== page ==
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July 25, 2000


The opinion of the court was delivered by: Marrero, District Judge.


Plaintiff People for the Ethical Treatment of Animals, Inc. ("PETA") requests a preliminary injunction compelling defendants to display a design that PETA submitted for inclusion in a public art exhibit known as the CowParade. This event began in New York City on June 15, 2000 and is scheduled to end on September 3, 2000. The CowParade artwork is currently on display in various public open spaces throughout the City. PETA contends that by excluding one of PETA's proposed designs from the exhibit, defendants, a public-private partnership consisting of the City and the organizers of the CowParade, impermissibly infringed upon PETA's rights of expression in violation of the Federal and New York State Constitutions.

Courts are often called to rule upon novel concepts of words and deeds. This case presents a unique question: whether a cow is a forum or a forum a cow, and then when and where such a cow/forum may be found. Not surprisingly, any notion of first impression is bound to generate disputes arising from different understandings and applications of the unfamiliar concept. Any effort to resolve them is imbued with uncommon difficulties. In the realm of art and fanciful ideas, the challenge is perhaps compounded. The controversy here presents some weighty First Amendment questions. A full trial on the merits may not be possible before the CowParade ends. The disposition of PETA's motion for a preliminary injunction therefore is likely to resolve the most significant element of the controversy before the Court — the scope of PETA's right to display artwork as part of the CowParade.

Having fully considered that the disposition of PETA's request for a preliminary injunction potentially constitutes final relief in this action, the Court denies PETA's motion.


PETA is a non-profit animal rights organization which claims more than seven hundred thousand members. It states that it is "dedicated to establishing and protecting the rights of all animals" and adheres to the philosophy that "animals are not ours to eat, wear, experiment on, or use for entertainment." Compl. ¶ 2. To this end, it aims "to provide public education in order to engender recognition of animal rights and ensure treatment of animals in accordance with animal rights." Id.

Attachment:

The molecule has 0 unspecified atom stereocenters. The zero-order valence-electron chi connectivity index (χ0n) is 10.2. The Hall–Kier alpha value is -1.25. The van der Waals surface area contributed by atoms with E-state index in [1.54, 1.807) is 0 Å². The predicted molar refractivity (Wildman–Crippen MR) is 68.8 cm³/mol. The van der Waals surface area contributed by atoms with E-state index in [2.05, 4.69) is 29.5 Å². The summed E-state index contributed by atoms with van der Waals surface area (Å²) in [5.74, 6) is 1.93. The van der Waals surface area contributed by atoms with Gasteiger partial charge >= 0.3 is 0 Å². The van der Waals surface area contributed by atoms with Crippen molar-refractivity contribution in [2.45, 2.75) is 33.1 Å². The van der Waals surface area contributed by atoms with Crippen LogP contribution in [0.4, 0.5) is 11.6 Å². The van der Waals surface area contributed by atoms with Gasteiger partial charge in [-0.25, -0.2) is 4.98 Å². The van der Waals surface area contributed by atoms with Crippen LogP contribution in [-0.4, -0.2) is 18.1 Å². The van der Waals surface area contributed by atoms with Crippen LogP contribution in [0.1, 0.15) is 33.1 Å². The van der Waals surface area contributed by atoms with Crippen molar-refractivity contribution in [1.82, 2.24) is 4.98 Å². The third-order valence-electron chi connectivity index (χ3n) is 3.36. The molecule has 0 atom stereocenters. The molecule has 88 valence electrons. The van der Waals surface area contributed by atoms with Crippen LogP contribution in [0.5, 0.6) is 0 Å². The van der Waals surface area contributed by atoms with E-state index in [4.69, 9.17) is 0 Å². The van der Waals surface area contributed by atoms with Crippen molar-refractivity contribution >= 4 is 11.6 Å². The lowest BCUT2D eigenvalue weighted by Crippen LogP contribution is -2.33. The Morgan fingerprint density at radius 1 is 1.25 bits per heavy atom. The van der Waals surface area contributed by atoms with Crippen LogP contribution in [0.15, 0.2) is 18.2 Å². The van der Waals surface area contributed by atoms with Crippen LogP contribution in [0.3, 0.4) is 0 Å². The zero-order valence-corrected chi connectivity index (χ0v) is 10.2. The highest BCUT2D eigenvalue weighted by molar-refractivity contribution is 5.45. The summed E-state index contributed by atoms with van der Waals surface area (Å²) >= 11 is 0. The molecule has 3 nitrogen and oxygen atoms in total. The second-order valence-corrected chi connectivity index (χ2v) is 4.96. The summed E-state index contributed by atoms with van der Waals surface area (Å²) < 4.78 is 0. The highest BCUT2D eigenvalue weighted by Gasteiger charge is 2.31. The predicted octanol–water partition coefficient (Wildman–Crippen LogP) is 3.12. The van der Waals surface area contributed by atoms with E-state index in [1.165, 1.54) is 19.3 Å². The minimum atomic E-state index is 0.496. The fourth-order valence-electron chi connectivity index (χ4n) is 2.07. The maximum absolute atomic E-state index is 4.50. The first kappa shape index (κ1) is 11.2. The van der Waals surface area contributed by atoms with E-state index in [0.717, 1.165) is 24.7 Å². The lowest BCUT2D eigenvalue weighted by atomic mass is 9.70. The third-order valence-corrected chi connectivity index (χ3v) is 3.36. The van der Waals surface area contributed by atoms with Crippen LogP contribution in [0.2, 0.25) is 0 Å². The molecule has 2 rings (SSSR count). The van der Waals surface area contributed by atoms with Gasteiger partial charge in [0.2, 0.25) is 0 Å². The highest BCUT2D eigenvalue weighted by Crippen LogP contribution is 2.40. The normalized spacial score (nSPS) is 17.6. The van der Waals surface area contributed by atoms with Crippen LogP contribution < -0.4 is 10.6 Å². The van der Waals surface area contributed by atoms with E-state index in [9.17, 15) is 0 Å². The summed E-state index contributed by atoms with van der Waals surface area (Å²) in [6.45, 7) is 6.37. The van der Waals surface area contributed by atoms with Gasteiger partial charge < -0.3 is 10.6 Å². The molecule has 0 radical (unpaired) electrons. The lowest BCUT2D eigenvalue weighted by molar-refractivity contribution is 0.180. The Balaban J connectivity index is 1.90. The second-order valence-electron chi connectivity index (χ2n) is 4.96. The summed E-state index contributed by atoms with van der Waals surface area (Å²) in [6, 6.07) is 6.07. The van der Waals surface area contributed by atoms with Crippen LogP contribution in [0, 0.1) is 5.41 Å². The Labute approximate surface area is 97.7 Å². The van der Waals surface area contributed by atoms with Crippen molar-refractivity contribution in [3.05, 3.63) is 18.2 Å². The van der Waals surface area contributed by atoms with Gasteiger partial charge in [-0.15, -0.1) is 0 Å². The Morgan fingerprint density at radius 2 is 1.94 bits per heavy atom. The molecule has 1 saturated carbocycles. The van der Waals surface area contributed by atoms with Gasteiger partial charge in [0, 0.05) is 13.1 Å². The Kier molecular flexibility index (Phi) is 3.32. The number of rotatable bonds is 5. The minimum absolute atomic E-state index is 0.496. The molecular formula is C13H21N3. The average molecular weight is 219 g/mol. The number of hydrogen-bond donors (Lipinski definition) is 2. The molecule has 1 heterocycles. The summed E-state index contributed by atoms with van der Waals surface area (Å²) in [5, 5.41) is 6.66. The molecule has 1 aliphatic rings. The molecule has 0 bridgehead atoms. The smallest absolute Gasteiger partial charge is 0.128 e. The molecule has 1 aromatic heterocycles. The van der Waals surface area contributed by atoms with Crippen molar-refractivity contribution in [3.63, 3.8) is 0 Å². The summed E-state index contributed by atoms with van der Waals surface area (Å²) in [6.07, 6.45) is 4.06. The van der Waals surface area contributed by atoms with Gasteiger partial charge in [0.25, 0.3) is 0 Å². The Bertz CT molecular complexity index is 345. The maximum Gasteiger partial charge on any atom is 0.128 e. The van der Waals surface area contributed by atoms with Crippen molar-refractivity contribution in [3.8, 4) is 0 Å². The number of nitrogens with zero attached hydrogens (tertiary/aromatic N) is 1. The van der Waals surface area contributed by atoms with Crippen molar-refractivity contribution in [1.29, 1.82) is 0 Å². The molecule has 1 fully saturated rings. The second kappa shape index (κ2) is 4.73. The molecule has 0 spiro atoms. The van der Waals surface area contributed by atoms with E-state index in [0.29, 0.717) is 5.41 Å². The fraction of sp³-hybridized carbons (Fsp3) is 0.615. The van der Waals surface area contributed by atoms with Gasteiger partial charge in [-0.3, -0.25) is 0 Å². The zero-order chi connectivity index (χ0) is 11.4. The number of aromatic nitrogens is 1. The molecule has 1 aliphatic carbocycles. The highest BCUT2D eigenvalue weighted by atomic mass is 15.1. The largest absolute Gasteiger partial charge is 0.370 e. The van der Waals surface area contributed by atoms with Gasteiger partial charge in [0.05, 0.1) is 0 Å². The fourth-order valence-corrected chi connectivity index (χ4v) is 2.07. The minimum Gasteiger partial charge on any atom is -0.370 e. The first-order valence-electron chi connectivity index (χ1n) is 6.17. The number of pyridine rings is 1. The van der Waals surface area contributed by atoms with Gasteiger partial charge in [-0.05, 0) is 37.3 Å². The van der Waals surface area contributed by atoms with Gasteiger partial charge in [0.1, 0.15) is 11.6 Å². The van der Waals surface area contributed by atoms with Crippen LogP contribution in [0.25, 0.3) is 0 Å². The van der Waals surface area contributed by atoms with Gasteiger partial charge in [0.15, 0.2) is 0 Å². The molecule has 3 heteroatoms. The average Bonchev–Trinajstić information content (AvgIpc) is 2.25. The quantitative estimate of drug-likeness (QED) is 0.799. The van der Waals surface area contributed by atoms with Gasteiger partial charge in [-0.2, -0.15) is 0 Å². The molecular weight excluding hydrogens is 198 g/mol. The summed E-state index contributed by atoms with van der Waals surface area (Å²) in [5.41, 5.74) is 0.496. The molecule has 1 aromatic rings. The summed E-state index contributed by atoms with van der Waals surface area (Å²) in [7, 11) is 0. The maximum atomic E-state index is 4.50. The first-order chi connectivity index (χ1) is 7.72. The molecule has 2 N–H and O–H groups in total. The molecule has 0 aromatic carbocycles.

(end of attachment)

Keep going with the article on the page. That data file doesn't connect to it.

PETA brought suit against various public and private entities involved in organizing a public art event known as CowParade New York City 2000 (the "CowParade"), a joint public-private venire organized and presented by defendants. New York City Mayor Rudolph Giuliani (the "Mayor"), the New York City Department of Parks and Recreation and NYC 2000*fn2 (collectively, the "City") are the public co-hosts of the CowParade, having joined with the private entities CowParade, LLC, CowParade Holdings Corp., and CowParade NYC 2000, Inc. (collectively, with Velocity Sports and Entertainment, LLC, the "CowParade Organizers"). Defendant Velocity Sports and Entertainment, LLC was hired by the CowParade Organizers to oversee the planning and execution of the CowParade.

The CowParade itself, which began on June 15, 2000 and continues until September 3, 2000, is a public art exhibit now on display throughout New York City. Similar events have previously been sponsored in Zurich, Switzerland and Chicago by some of the CowParade Organizers. CowParade consists of approximately 500 life-size fiberglass sculptures of cows in three basic poses which have been painted, decorated or otherwise altered artistically. Individuals and groups, in particular "every corporation, restaurant, hotel and/or retailer in New York," were solicited by the CowParade Organizers to become "patrons," or sponsors, of CowParade by "adopting" a cow to be displayed as part of the event. See Declaration of Sean Gifford in Support of PETA's Motion for Preliminary Injunction, sworn to May 31, 2000 ("Gifford Decl."), Ex. A at 2. To become sponsors, interested groups or individuals were required to sign a sponsorship form and to pay $7,500 for each cow they sought to adopt, with a maximum of twenty-five cows per applicant. Sponsors could either select a design from among hundreds submitted to CowParade by independent artists or could themselves commission artists to design their cows, subject to the guidelines and approval process specified by the CowParade Organizers.

The decorated cow sculptures, in accordance with the standards applied by the City and the CowParade Organizers, are presently located in a wide variety of highly visible public and private areas throughout the City, including parks, sidewalks, building plazas and train stations.*fn3 The City and CowParade Organizers have promoted CowParade as an important part of the City's millennial celebrations. According to a CowParade press release, Mayor Giuliani observed that the CowParade is a "unique public-private partnership" that "give[s] visitors and residents one more reason to explore the boroughs, while adding to New York City's creative, dynamic environment, and stimulating the economy." Gifford Decl., Ex. E. The financial benefit to the City and its businesses is emphasized strongly in CowParade's promotional materials, which point out that the CowParade in Chicago was "viewed by more than 10 million people and generated more than $500 million in additional tourism revenue." Id.

In addition to the indirect financial rewards the City expects from increased tourism and related revenue, it also anticipates a direct benefit by virtue of the agreement between the City, acting through the Commissioner of the Department of Parks and Recreation, and CowParade Worldwide, Inc. (the "Permit").*fn4 See City Decl., Ex. B at § 8. The Permit requires CowParade to remit to the City Parks Foundation, Inc. 10% of its gross receipts from the sale of CowParade merchandise. See id. at § 8(c). It also provides that the City will receive 50% of the gross proceeds from an auction of exhibited cows that will be held at the end of the event. See id. at § 9.

The Permit also specifies the terms by which the CowParade may use certain public spaces for the exhibit. The exhibition "shall consist of temporary installations of life-sized fiberglass cows, which may be installed individually or in clusters, at various sites throughout the five boroughs." Id. at § 1. More importantly, the Permit sets out some of the design and review requirements which the City imposed on the CowParade Organizers as a condition for granting the Permit.